Ecos Centre Ballymena gets £1.6m investment as Northern Ireland Science Park expands into Mid and East Antrim
The Ecos Centre and Nature Park in Ballymena is to receive a £1.6m investment as the Northern Ireland Science Park expands into Mid and East Antrim.
Mid and East Antrim Borough Council has given approval to an application for change of use of the Ecos centre.
Work will now get underway to provide a facility to complement the existing NI Science Park at Queen’s Island, Belfast, and Fort George, Derry/Londonderry which house over 150 companies.
Mayor of Mid and East Antrim, Councillor Billy Ashe, said the development, which is fully supported by the Big Lottery Fund, will give Ecos a key role within the local economy.
Welcoming the project he said: "We look forward to opening the doors in late 2016 when the site will come alive again, not only as a workspace, but also as a visitor attraction where innovation can be seen in action.
"This is something our young people are still missing: the inspiration that science and technology jobs can be possible, right here in Northern Ireland. Ecos will be hosting entrepreneurship programmes, all focused on knowledge-based industries.
He added: "Indeed, there are further opportunities for growth after the first phase is underway, with partnerships with Northern Regional College, Ulster University, schools and local industry also set to be welcomed."
The NI Science Park’s Director of Corporate Services, Mervyn Watley, said he was delighted that approval has now been given.
"This will see the provision of a maximum space of 19,924 sq. ft. over four floors of the Ecos building to be reconfigured to provide Science Park-style shared and private workspaces on commercial but flexible terms, formal and informal meeting spaces and conference facilities alongside quality catering and business support.
"The Centre will be linked to the high speed broadband networks (known as Project Kelvin) which are so important to Science Park tenants and visitors who make use of these connections for collaboration, data sharing and audio-visual links, both within Northern Ireland and on into the USA trunk lines," he explained.
Common space on the ground floor and particularly the circular vestibule will be equipped with interactive digital systems to allow visitors to explore the science, technology and enterprise of the region, past and present, especially in the context of the global issues of sustainability.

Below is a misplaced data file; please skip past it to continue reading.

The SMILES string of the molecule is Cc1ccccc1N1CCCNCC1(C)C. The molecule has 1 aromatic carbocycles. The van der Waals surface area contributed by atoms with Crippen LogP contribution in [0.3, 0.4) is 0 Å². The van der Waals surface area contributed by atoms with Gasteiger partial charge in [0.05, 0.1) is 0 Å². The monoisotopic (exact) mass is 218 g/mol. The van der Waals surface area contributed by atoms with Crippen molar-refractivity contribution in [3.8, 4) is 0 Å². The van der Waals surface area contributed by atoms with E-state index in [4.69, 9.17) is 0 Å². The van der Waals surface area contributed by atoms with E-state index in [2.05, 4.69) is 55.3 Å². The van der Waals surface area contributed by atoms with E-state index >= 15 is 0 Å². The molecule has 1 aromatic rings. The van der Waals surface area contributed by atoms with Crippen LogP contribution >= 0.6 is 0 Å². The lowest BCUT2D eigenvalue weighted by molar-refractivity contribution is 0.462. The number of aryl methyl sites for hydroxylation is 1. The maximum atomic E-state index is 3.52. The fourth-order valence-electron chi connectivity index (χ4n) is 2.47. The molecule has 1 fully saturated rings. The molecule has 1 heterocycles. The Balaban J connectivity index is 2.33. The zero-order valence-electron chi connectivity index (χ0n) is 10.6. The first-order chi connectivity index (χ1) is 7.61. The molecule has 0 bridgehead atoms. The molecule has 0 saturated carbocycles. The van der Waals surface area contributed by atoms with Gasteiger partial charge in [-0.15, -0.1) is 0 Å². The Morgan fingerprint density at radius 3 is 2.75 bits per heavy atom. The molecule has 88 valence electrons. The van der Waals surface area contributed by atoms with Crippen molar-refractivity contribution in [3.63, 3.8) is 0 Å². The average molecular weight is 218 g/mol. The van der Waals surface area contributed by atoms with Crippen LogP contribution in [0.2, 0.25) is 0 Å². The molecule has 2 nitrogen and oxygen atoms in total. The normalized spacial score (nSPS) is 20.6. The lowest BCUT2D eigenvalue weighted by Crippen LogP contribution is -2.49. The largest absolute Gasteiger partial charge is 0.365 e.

Key artefacts and outdoor exhibits will be distributed throughout the adjacent wetland park to inspire curious school groups with local examples of ‘science in action’.
The site will be operated for tenants on licences and leases, on identical terms across all such campuses from Letterkenny, through Derry, Ballymena and Belfast.
Mr Watley added: "Originally as a millennium project – later funded through the Big Lottery Fund - Ecos focused on a major issue for the 21st century: innovations in sustainability. Unfortunately the technology to deliver its own vision was not available or affordable, so visitors to the iconic building and the wet-land park surrounding it have diminished.
"Working with Mid and East Antrim Borough Council, the Northern Ireland Science Park hopes to change that. Indeed, our goals aren’t a million miles apart – the common theme being innovation."
Ecos was initially funded through the Millennium Commission via the Big Lottery Fund and was designed to introduce school pupils and their families and to the concepts of low carbon energy, resource reduction, re-use and recycling.
Mid and East Antrim Borough Council has since reviewed the centre, its future purpose and operation. The aim was to increase the footfall to sustain the facilities, working within the vision originally agreed by the Millennium Commission.
The Big Lottery Fund also welcomed the plans for Ecos, recognising the opportunities in working in partnership with NI Science Park and is also delighted that the overall scheme will still allow for public access to interpretative space outlining key environmental themes.
Belfast Telegraph Digital